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Juneteenth – Here Yesterday, Gone Today, but What Did It Mean?

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Juneteenth; that is, June 19th, has been a nationally-recognized holiday since 2021, yet it seems unclear to some individuals in our communities why Juneteenth is honored and celebrated.

Here is a quick factual note about the holiday, Juneteenth according to the National Museum of African American History and Culture (NMAAHC) website: “The origins of Juneteenth date to June 1865. [T]he Emancipation Proclamation was signed by President Abraham Lincoln in 1863 and the Confederate army surrendered to the Union army in April 1865, enslaved people in Texas[…]could not exercise their freedom until June 19, 1865.”

“By celebrating Juneteenth, we foster connections, healing, and revitalization. And we pay tribute to the ongoing fight for social justice and racial equity,” NMAAHC’s website also says.

On Juneteenth this year (2023) Minority Reporter spoke with a few people about the holiday’s meaning, each of whom asked to be anonymous.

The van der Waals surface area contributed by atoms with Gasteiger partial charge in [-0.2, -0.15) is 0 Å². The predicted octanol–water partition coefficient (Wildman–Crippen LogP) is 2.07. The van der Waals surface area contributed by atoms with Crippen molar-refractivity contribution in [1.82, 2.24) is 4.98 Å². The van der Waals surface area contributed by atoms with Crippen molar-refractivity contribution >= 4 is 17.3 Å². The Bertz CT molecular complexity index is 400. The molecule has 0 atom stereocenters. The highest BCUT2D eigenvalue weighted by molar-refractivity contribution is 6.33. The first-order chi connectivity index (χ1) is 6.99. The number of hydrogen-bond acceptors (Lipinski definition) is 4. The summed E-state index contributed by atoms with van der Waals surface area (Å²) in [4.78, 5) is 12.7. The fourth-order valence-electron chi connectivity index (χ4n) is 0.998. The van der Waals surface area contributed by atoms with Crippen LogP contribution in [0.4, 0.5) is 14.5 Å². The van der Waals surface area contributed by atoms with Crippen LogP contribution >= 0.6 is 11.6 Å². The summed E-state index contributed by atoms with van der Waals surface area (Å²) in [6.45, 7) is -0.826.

Here is what we discovered:

“I don’t know enough about it,” said a white woman shopping at a popular retail store in Montgomery, Alabama. She declined further comment.

“Anything that uplifts our people, I agree with,” stated a young black man working as a ‘car service for hire’ driver here in Rochester. “Sometimes, though, I think it is just a distraction from on-going racial tension including recent violence against Asian people in the U.S.”

Back in Montgomery, another white woman said, “It’s a day off,” and nothing more. Her shopping partner, a white man, expressed disappointment, “I didn’t get the day off; it started raining and I get [sic] sent home.”

A one and one-half year immigrant to the United States from a country north of Afghanistan said he heard that Juneteenth had “something to do with slavery in America.” Prior to his arrival in the United States, this young man (also a car service for hire driver in Rochester) totally did not know about the fact that America’s history included enslavement of black people. “I found out about [slavery in America] from my cousin– he’s 11 years old and has lived all of his life here [in the U.S.].”

A young black woman working as a cashier at a major U.S. food and retail store in Alabama thought Juneteenth had something to do with Pride Month. “At one of our stores, they had the LGBT rainbow colored flags, and at this store there is nothing,” she stated.

Another person mentioned, “I dated a girl once. Upon being told why Juneteenth is actually celebrated, she questioned the situation, “Oh, that’s a holiday?”

Lastly, I spoke with a young black man working as a cashier at a local grocery store chain. This brief chat was very pleasant. The cashier looked at me (adorned in a black and white African style dress), smiled broadly, and said, “Happy Juneteenth.”


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